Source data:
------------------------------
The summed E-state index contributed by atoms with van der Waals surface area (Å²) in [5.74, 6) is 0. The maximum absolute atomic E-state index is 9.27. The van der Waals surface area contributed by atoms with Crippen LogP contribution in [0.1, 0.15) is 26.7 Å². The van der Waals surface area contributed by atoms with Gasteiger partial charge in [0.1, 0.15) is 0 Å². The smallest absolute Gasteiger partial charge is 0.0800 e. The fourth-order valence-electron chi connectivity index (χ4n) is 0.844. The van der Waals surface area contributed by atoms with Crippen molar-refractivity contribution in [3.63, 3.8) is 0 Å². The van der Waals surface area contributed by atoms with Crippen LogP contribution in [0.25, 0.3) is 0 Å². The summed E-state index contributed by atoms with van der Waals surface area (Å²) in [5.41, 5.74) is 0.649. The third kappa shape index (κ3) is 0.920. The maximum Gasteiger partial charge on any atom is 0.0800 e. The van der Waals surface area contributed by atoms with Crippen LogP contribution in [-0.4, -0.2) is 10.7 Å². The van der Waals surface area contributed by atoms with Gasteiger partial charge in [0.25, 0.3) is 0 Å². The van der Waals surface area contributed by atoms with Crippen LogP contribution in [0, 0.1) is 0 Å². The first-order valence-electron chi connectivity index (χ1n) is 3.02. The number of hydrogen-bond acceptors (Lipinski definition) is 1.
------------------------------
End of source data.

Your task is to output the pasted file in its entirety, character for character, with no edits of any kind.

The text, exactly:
The summed E-state index contributed by atoms with van der Waals surface area (Å²) in [5.74, 6) is 0. The maximum absolute atomic E-state index is 9.27. The van der Waals surface area contributed by atoms with Crippen LogP contribution in [0.1, 0.15) is 26.7 Å². The van der Waals surface area contributed by atoms with Gasteiger partial charge in [0.1, 0.15) is 0 Å². The smallest absolute Gasteiger partial charge is 0.0800 e. The fourth-order valence-electron chi connectivity index (χ4n) is 0.844. The van der Waals surface area contributed by atoms with Crippen molar-refractivity contribution in [3.63, 3.8) is 0 Å². The van der Waals surface area contributed by atoms with Crippen LogP contribution in [0.25, 0.3) is 0 Å². The summed E-state index contributed by atoms with van der Waals surface area (Å²) in [5.41, 5.74) is 0.649. The third kappa shape index (κ3) is 0.920. The maximum Gasteiger partial charge on any atom is 0.0800 e. The van der Waals surface area contributed by atoms with Crippen LogP contribution in [-0.4, -0.2) is 10.7 Å². The van der Waals surface area contributed by atoms with Gasteiger partial charge in [0.25, 0.3) is 0 Å². The van der Waals surface area contributed by atoms with Crippen LogP contribution in [0, 0.1) is 0 Å². The first-order valence-electron chi connectivity index (χ1n) is 3.02. The number of hydrogen-bond acceptors (Lipinski definition) is 1.